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The Message
Evansville, Indiana
February 10, 1995     The Message
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February 10, 1995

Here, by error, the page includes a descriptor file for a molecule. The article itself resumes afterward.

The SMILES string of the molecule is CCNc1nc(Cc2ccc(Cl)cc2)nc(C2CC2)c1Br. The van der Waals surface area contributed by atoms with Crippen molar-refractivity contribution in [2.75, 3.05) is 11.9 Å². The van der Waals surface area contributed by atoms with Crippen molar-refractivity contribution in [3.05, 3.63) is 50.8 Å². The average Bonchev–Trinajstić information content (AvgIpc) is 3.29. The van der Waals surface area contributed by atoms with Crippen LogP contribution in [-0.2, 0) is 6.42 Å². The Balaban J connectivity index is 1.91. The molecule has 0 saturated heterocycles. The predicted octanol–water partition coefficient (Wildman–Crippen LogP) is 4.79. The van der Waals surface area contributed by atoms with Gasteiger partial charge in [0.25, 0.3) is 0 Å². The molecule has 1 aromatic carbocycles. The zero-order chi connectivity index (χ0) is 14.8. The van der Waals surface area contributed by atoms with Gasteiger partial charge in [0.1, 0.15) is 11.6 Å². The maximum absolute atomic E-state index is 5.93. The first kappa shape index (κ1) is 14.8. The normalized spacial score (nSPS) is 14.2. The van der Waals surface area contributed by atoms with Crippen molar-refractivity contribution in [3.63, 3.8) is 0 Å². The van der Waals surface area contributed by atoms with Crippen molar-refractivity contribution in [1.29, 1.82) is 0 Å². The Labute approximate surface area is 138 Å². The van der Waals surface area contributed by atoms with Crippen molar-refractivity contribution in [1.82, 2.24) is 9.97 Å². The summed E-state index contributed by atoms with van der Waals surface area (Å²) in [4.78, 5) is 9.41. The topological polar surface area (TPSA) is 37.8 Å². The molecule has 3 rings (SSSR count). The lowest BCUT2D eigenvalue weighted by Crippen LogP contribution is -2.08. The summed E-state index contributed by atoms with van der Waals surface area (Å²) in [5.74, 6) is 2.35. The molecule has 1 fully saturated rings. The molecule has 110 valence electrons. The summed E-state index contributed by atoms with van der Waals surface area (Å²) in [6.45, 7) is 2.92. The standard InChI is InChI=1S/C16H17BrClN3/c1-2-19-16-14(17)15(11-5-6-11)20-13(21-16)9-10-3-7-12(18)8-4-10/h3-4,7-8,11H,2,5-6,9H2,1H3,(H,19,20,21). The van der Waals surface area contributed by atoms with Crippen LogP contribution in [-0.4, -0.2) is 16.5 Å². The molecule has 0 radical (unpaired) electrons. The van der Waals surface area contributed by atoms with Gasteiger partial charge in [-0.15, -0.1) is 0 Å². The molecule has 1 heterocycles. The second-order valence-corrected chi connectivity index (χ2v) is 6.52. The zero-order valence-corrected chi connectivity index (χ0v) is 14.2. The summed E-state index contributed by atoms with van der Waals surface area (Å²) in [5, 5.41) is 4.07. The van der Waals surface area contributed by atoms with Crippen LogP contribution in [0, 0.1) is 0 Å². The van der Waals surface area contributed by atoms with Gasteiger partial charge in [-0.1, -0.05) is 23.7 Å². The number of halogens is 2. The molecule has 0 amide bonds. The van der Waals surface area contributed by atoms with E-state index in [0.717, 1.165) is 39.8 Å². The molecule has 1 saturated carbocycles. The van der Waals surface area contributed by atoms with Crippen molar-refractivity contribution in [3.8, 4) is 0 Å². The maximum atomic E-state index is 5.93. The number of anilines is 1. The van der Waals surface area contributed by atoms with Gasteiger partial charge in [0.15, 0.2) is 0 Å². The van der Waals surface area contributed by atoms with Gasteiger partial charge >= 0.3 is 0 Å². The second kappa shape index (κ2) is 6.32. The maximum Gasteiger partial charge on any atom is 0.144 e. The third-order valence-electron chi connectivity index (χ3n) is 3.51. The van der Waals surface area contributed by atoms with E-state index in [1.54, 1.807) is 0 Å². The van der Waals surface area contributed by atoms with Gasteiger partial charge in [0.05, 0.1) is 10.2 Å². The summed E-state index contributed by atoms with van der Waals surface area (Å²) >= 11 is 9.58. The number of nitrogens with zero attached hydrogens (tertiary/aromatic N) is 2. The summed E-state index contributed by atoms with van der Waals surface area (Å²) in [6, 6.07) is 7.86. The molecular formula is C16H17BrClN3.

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4 The Message -- for Catholics of Southwestern Indiana -- Taking the time to make a difference-- - Good news: A happy story from a young, family I kept looking for a twist in the story. I kept wondering when the "real story" would be told. The story was written by a woman in Saugerties, New York, and it was entitled, "The Presence of God." It began, "When I first met my husband I realized he was different from most males I'd known. He was handsome and strong but the thing that made him stand out was that he had a direction and a plan for his life." The story had me hooked. "He was brought up with strong family values that were instilled by his par- ents, hence his goal was to be the father that his father was to him. His relationship with his par- ents was unique, I'd never seen such a close bond. It was quite obvious where he obtained his Christ- ian morals and work ethic." That work ethic included living at home with his parents, working at a good job, and saving money to build a house. "We decided that once w4were married we would live with his parents so we could continue to save. At the time I was pretty apprehensive about this, I never dreamt I'd ever move in with my in- laws! Our wedding was not extravagant, especially by today's standards. It may not have been fancy, By PAUL R. LEINGANG EDITOR but love radiated from everyone that was involved. I'll never forget that day for that reason, I have to think it was a glimpse of what heaven will be like!" (As a regular reader of news items, I have to admit that I was ex- pecting some trouble at this part of the story. It was not so.) For two years, the couple lived with his parents. They made plans for a simple house. "We started building and did a majority of the work ourselves -- my husband, myself, and his father. It took a yea r from start until we could move in. We feel very blessed by God that we were able to do this, that we had the health, sup- port and opportunity. The project though formida- ble, did not consume us but only drew us closer." A child was on the way, "a smooth nine months which I attribute to exercise, healthy eat- ing, low stress levels and God's blessings." When the baby was two weeks overdue, there was some anxiety, but "Once he arrived I was over- whelmed with joy and love, I cried with happiness. Having and loving this child opened a new dimen- sion of love for me, it also helped me understand a little more how God loves us as his children." The new parents realized "we couldn't have re- ceived a more perfect match for us had we been able to fill out an order form and send i The baby was baptized, with a pries ing the ceremony and the father's parents as Godparents. Some months later, the preside at Mass in the living room and to new family's home. "In a society where family values are ing and being attacked I feel truly blessed: I God everyday for the family he has given That was it. The end. There was no bad ! no twist, no scandal. That was the "real and that is unusual. And that is What was your reaction in reading Talk about it with family or friends. How do the early years of the story compare with yours? Or with with your children's families? What values are being lived out by family? Here is a way to make a big C lives of your children and your friends. record the story of your family. Take the time to express your thanks your spouse or parents, to your friends, to 3 laws -- to whomever should receive your gratitude. Questions and comments are Christian Family Movement, P.O. Box 272, Iowa 50010. Washington Lobbying 101: Catholic school students learn firsthand le By CAROL ZIMMERMANN Catholic News Service WASHINGTON (CNS) -- The old adage that children should be seen and not heard did not apply to more than 100 Catholic school students who descended on Capitol Hill Feb. 1. The students, taking part in National Appreciation Day for Catholic Schools, were meant to be heard as they lobbied senators and representatives on behalf of their Catholic schools. Girls in plaid skirts and white blouses and boys with blazers, ties and khaki pants stood out from the usual lobby- ists in the halls of Congress and frequently caused a head or two to turn. "So many people that we've bumped into have said, 'I went to Catholic school too,"' said Kate Keffer, a mother of two who accompanied a Pennsylva- nia school delegation to Wash- The MESSAGE 4200 N. Kentucky Ave. Evansville, IN 47720-0169 Weekly newspaper of the Diocese of Evansville Published weeldy except last week in December by the Caol Press of Evansville  ..............   A. Cr, Ex ............................................ Pa LwanO Product Manager .......................... Phil Bog Circulation ................................... Amy Housman AdveeJsi .................................... Paul Ne#iand Stafff wnter ........................... Mary Ann Hughes Address all communications to P.O. Box 4169, Evansville, IN 47724-0169 (812) 424-5536 Fax: (812) 421-1334 Subscription rate: $15,00 per year Single Copy Price: $.50 Entered as 2nd class matter at the post office in Evanswlle. IN 47701. Publica- tion number 843800. Postmaster: Return POD forms 3579 to Off..e of Publication  1995  Press o( Evansvi(Ce ii I in,on. Such recognition, she said, shows that Catholic schools are doing a good job and turning out qualified graduates dedi- cated to public service. "If this doesn't speak to the worth of Catholic schools, I don't know what does," she told Catholic News Service. Mrs. Keffer was one of many parents, principals and other Catholic school officials who joined the students in the fifth year of lobbying efforts as part of Catholic Schools Week Jan. 29-Feb. 4. This year's event, sponsored annually by the National Catholic Educational Associa- tion, had the most participants and involved more personal contacts than previous years. School delegations spoke with 17 Congress members and 25 legislative aides. They also hand-delivered packets with information on Catholic schools to 225 members of Con- gress. Most students joining in the lobbying efforts were from five schools in the metro Washing- ton area. But they were joined by a group of 80 from Wilming- ton, Def., and seven from Har- risburg, Pa. Their day began with an un- intended lesson in government operations when they tried to get a picture taken of everyone on the U.S. Capitol steps. Be- cause of construction on the House side, they decided to pose for their annual photo on the Senate side. First they had to wait be- cause the area was sealed off while the Bosnian prime min- ister addressed the Senate. Then they were told they could not hold signs for the photo be- cause that would make it a demonstration. Finally, when the photographer had all 148 pairs of eyes on him, a security guard said the picture could not be taken  a House mem- ber had sponsored the group, not a senator. So the students and school officials ended up smiling in a neutral zone -- a grassy area next to the Capitol. Luckily, they had the chance to warm up their smiling mus- cles; they would need them throughout the day. When the Harrisburg delegation posed in front of the desk of Rep. George Gekas, R-Pa., the NCEA photographer did not say "cheese" but "tax credits." Those words had been on most of the delegates' lips dur- ing their meetings. After singing the praises of Catholic schools, they hoped to encour- age school choice initiatives. "There will always be Catholic schools, but why should we just have them for small numbers? Let's give the same opportunity to everyone," Anthony DeCaprio, assistant superintendent of secondary schools and special programs in the Harrisburg Diocese, told the Gekas' legislative aide. "We don't want to become academies," he added. Mrs. Keffer chimed in that Catholic schools operate "on a shoestring budget educating children for less than $2,000 a year. We're here to ask for sup- port. The two students in on this meeting steered clear of the school choice issue, but did say Catholic schools were giving them a good education and preparing them for the future. The principal had chosen the two to travel to Washington and made the trip with them. Eighth grader Maureen Kel- ler of Annunciation of the Blessed Virgin Mary School in McSherrystown, Pa., was a lit- tle disappointed that by mid- afternoon her group still had not actually met any congres- sional representatives, who had been voting on legislation. But she felt it was still worth- while to "get our message across." The Delaware group had a little more success, spending at least 35 minutes with Sen. Joseph Biden, D-Del. Students asked the senator questions ranging from if he ever wanted to become president -- he said "No"  to how many years after the death of his first wife did he wait before remarrying he answered five. Biden, a Catholic, told the group he had initially wanted to be a priest, but then chose public service. Although he said he did not want to become president, he quickly added that "nuns never forget," re- calling the sister who has kept his seventh-grade essay about wanting to be president. Just the senators and made the day cording to Sister McNamee, a Joseph of NCEA president. "It's an educationSl the students to of how the she said. Andrew o,Brier eighth grader ciation school i: rystown, said his day was ,seeing tance con e ssen gr e' "how busy they ar. Classmate day's efforts could ference. "We wo come if it didn't. counts." AndreW, had said en ough day, didn't expm'/d ments, but Bishop's sch The following activities and events are schedule of Bishop Gerald A. Gettelfinger" Confirmation at St. Thomas cennes, Sunday, Feb. 12, 10 an, Youth Day Mass, Holy Sunday, Feb. 12, 4 p.m. Conference, Tuesday and New Harmony.